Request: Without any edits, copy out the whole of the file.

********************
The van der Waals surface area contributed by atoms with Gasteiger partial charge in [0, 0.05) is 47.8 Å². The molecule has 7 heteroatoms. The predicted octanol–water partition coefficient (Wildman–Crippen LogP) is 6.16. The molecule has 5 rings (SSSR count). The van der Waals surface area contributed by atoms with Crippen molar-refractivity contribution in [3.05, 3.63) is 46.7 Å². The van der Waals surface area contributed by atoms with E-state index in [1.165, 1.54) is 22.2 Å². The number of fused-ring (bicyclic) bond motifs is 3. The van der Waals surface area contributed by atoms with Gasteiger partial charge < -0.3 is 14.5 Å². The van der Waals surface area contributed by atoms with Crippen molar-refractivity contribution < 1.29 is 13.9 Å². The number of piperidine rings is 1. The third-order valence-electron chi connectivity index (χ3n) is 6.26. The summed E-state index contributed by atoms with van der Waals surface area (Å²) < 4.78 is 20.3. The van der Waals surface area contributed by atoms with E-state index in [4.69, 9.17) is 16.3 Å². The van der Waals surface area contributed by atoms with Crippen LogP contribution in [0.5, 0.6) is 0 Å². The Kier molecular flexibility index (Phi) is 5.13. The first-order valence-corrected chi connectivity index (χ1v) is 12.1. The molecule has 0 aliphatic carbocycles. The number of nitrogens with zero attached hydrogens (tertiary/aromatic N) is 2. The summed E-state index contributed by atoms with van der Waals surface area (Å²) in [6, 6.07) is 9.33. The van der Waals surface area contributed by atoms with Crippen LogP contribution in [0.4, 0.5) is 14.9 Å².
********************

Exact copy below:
The van der Waals surface area contributed by atoms with Gasteiger partial charge in [0, 0.05) is 47.8 Å². The molecule has 7 heteroatoms. The predicted octanol–water partition coefficient (Wildman–Crippen LogP) is 6.16. The molecule has 5 rings (SSSR count). The van der Waals surface area contributed by atoms with Crippen molar-refractivity contribution in [3.05, 3.63) is 46.7 Å². The van der Waals surface area contributed by atoms with E-state index in [1.165, 1.54) is 22.2 Å². The number of fused-ring (bicyclic) bond motifs is 3. The van der Waals surface area contributed by atoms with Gasteiger partial charge < -0.3 is 14.5 Å². The van der Waals surface area contributed by atoms with Crippen molar-refractivity contribution < 1.29 is 13.9 Å². The number of piperidine rings is 1. The third-order valence-electron chi connectivity index (χ3n) is 6.26. The summed E-state index contributed by atoms with van der Waals surface area (Å²) < 4.78 is 20.3. The van der Waals surface area contributed by atoms with E-state index in [4.69, 9.17) is 16.3 Å². The van der Waals surface area contributed by atoms with Crippen LogP contribution in [0.5, 0.6) is 0 Å². The Kier molecular flexibility index (Phi) is 5.13. The first-order valence-corrected chi connectivity index (χ1v) is 12.1. The molecule has 0 aliphatic carbocycles. The number of nitrogens with zero attached hydrogens (tertiary/aromatic N) is 2. The summed E-state index contributed by atoms with van der Waals surface area (Å²) in [6, 6.07) is 9.33. The van der Waals surface area contributed by atoms with Crippen LogP contribution in [0.4, 0.5) is 14.9 Å².